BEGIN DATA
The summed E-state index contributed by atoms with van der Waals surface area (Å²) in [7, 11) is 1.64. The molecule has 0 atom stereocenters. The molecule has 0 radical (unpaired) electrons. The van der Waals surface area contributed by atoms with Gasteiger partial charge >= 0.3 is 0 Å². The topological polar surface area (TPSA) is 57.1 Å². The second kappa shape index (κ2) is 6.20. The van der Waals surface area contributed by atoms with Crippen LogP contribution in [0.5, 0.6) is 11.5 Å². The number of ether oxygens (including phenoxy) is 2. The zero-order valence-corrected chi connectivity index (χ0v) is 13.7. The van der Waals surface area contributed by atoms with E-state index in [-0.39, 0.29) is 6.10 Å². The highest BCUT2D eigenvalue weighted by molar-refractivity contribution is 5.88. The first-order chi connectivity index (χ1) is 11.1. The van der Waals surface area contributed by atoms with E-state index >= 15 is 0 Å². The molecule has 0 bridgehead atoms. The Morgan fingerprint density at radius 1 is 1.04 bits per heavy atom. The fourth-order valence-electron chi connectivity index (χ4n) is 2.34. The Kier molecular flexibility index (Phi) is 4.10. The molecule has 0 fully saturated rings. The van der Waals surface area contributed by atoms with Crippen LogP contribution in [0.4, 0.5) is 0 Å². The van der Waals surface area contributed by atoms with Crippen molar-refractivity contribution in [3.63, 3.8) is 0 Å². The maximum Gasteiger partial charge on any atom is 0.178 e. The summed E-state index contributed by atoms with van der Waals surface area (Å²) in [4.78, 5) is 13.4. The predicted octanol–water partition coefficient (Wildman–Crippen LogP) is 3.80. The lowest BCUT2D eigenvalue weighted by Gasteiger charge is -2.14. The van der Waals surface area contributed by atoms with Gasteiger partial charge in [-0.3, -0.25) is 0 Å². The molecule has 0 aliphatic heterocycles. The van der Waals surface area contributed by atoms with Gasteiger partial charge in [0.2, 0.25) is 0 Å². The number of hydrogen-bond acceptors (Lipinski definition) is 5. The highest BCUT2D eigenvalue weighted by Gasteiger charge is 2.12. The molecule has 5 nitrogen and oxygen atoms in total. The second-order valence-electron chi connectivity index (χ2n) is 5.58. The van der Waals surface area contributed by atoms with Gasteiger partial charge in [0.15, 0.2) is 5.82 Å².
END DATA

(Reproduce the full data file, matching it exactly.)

The summed E-state index contributed by atoms with van der Waals surface area (Å²) in [7, 11) is 1.64. The molecule has 0 atom stereocenters. The molecule has 0 radical (unpaired) electrons. The van der Waals surface area contributed by atoms with Gasteiger partial charge >= 0.3 is 0 Å². The topological polar surface area (TPSA) is 57.1 Å². The second kappa shape index (κ2) is 6.20. The van der Waals surface area contributed by atoms with Crippen LogP contribution in [0.5, 0.6) is 11.5 Å². The number of ether oxygens (including phenoxy) is 2. The zero-order valence-corrected chi connectivity index (χ0v) is 13.7. The van der Waals surface area contributed by atoms with E-state index in [-0.39, 0.29) is 6.10 Å². The highest BCUT2D eigenvalue weighted by molar-refractivity contribution is 5.88. The first-order chi connectivity index (χ1) is 11.1. The van der Waals surface area contributed by atoms with E-state index >= 15 is 0 Å². The molecule has 0 bridgehead atoms. The Morgan fingerprint density at radius 1 is 1.04 bits per heavy atom. The fourth-order valence-electron chi connectivity index (χ4n) is 2.34. The Kier molecular flexibility index (Phi) is 4.10. The molecule has 0 fully saturated rings. The van der Waals surface area contributed by atoms with Crippen LogP contribution in [0.4, 0.5) is 0 Å². The van der Waals surface area contributed by atoms with Crippen molar-refractivity contribution in [3.63, 3.8) is 0 Å². The maximum Gasteiger partial charge on any atom is 0.178 e. The summed E-state index contributed by atoms with van der Waals surface area (Å²) in [4.78, 5) is 13.4. The predicted octanol–water partition coefficient (Wildman–Crippen LogP) is 3.80. The lowest BCUT2D eigenvalue weighted by Gasteiger charge is -2.14. The van der Waals surface area contributed by atoms with Gasteiger partial charge in [-0.3, -0.25) is 0 Å². The molecule has 0 aliphatic heterocycles. The van der Waals surface area contributed by atoms with Gasteiger partial charge in [0.2, 0.25) is 0 Å². The number of hydrogen-bond acceptors (Lipinski definition) is 5. The highest BCUT2D eigenvalue weighted by Gasteiger charge is 2.12. The molecule has 5 nitrogen and oxygen atoms in total. The second-order valence-electron chi connectivity index (χ2n) is 5.58. The van der Waals surface area contributed by atoms with Gasteiger partial charge in [0.15, 0.2) is 5.82 Å².